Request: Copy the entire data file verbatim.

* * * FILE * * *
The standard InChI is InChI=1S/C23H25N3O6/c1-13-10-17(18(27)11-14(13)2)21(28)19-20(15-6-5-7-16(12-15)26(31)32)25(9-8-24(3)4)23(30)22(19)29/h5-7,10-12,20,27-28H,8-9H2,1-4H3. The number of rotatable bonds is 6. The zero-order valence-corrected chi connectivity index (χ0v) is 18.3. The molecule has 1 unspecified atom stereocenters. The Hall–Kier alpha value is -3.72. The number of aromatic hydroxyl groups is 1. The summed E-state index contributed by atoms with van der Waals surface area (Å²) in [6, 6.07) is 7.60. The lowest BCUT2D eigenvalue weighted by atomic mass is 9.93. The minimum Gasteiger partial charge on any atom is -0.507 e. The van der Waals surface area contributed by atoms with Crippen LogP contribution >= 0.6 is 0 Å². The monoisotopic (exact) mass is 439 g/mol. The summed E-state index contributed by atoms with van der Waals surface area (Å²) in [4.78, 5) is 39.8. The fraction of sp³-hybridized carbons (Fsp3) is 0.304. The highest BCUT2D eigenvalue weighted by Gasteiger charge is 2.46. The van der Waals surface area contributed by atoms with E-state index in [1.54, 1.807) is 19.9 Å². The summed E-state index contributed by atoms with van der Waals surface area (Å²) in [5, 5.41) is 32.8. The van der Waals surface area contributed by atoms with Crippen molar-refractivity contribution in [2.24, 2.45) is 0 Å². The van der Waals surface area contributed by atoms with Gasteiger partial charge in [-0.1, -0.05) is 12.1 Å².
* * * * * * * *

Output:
The standard InChI is InChI=1S/C23H25N3O6/c1-13-10-17(18(27)11-14(13)2)21(28)19-20(15-6-5-7-16(12-15)26(31)32)25(9-8-24(3)4)23(30)22(19)29/h5-7,10-12,20,27-28H,8-9H2,1-4H3. The number of rotatable bonds is 6. The zero-order valence-corrected chi connectivity index (χ0v) is 18.3. The molecule has 1 unspecified atom stereocenters. The Hall–Kier alpha value is -3.72. The number of aromatic hydroxyl groups is 1. The summed E-state index contributed by atoms with van der Waals surface area (Å²) in [6, 6.07) is 7.60. The lowest BCUT2D eigenvalue weighted by atomic mass is 9.93. The minimum Gasteiger partial charge on any atom is -0.507 e. The van der Waals surface area contributed by atoms with Crippen LogP contribution >= 0.6 is 0 Å². The monoisotopic (exact) mass is 439 g/mol. The summed E-state index contributed by atoms with van der Waals surface area (Å²) in [4.78, 5) is 39.8. The fraction of sp³-hybridized carbons (Fsp3) is 0.304. The highest BCUT2D eigenvalue weighted by Gasteiger charge is 2.46. The van der Waals surface area contributed by atoms with E-state index in [1.54, 1.807) is 19.9 Å². The summed E-state index contributed by atoms with van der Waals surface area (Å²) in [5, 5.41) is 32.8. The van der Waals surface area contributed by atoms with Crippen molar-refractivity contribution in [2.24, 2.45) is 0 Å². The van der Waals surface area contributed by atoms with Gasteiger partial charge in [-0.1, -0.05) is 12.1 Å².